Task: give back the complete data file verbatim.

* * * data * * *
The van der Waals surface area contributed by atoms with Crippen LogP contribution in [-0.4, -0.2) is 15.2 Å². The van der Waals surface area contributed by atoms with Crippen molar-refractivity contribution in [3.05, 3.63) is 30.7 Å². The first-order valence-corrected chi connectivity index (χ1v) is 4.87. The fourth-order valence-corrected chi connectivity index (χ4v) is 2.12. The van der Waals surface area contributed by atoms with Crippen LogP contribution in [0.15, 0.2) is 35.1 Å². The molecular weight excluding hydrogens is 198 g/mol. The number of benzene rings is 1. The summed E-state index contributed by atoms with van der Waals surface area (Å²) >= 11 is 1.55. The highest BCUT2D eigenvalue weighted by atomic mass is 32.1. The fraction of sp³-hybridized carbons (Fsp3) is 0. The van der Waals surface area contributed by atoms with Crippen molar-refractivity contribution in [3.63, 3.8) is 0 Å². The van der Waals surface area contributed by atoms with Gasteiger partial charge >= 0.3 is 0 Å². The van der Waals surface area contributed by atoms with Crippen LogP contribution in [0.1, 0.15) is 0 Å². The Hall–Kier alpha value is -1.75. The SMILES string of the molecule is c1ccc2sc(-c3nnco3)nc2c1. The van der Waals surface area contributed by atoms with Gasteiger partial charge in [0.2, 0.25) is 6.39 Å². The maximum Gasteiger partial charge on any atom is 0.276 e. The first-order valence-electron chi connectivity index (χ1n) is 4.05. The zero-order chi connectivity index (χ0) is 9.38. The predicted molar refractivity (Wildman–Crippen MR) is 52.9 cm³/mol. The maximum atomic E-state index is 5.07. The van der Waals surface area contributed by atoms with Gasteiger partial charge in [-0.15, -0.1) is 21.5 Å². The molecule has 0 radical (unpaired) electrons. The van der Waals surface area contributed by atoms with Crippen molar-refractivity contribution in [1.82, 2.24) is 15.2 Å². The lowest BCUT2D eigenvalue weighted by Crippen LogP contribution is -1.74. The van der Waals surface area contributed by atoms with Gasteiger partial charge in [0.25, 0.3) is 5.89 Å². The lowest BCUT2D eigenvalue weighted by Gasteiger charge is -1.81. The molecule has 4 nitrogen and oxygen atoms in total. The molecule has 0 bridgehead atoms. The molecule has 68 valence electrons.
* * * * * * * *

The van der Waals surface area contributed by atoms with Crippen LogP contribution in [-0.4, -0.2) is 15.2 Å². The van der Waals surface area contributed by atoms with Crippen molar-refractivity contribution in [3.05, 3.63) is 30.7 Å². The first-order valence-corrected chi connectivity index (χ1v) is 4.87. The fourth-order valence-corrected chi connectivity index (χ4v) is 2.12. The van der Waals surface area contributed by atoms with Crippen LogP contribution in [0.15, 0.2) is 35.1 Å². The molecular weight excluding hydrogens is 198 g/mol. The number of benzene rings is 1. The summed E-state index contributed by atoms with van der Waals surface area (Å²) >= 11 is 1.55. The highest BCUT2D eigenvalue weighted by atomic mass is 32.1. The fraction of sp³-hybridized carbons (Fsp3) is 0. The van der Waals surface area contributed by atoms with Crippen molar-refractivity contribution in [3.63, 3.8) is 0 Å². The van der Waals surface area contributed by atoms with Gasteiger partial charge >= 0.3 is 0 Å². The van der Waals surface area contributed by atoms with Crippen LogP contribution in [0.1, 0.15) is 0 Å². The Hall–Kier alpha value is -1.75. The SMILES string of the molecule is c1ccc2sc(-c3nnco3)nc2c1. The van der Waals surface area contributed by atoms with Gasteiger partial charge in [0.2, 0.25) is 6.39 Å². The maximum Gasteiger partial charge on any atom is 0.276 e. The first-order valence-electron chi connectivity index (χ1n) is 4.05. The zero-order chi connectivity index (χ0) is 9.38. The predicted molar refractivity (Wildman–Crippen MR) is 52.9 cm³/mol. The maximum atomic E-state index is 5.07. The van der Waals surface area contributed by atoms with Gasteiger partial charge in [-0.15, -0.1) is 21.5 Å². The molecule has 0 radical (unpaired) electrons. The van der Waals surface area contributed by atoms with Crippen molar-refractivity contribution in [1.82, 2.24) is 15.2 Å². The lowest BCUT2D eigenvalue weighted by Crippen LogP contribution is -1.74. The van der Waals surface area contributed by atoms with Gasteiger partial charge in [0.25, 0.3) is 5.89 Å². The lowest BCUT2D eigenvalue weighted by Gasteiger charge is -1.81. The molecule has 4 nitrogen and oxygen atoms in total. The molecule has 0 bridgehead atoms. The molecule has 68 valence electrons.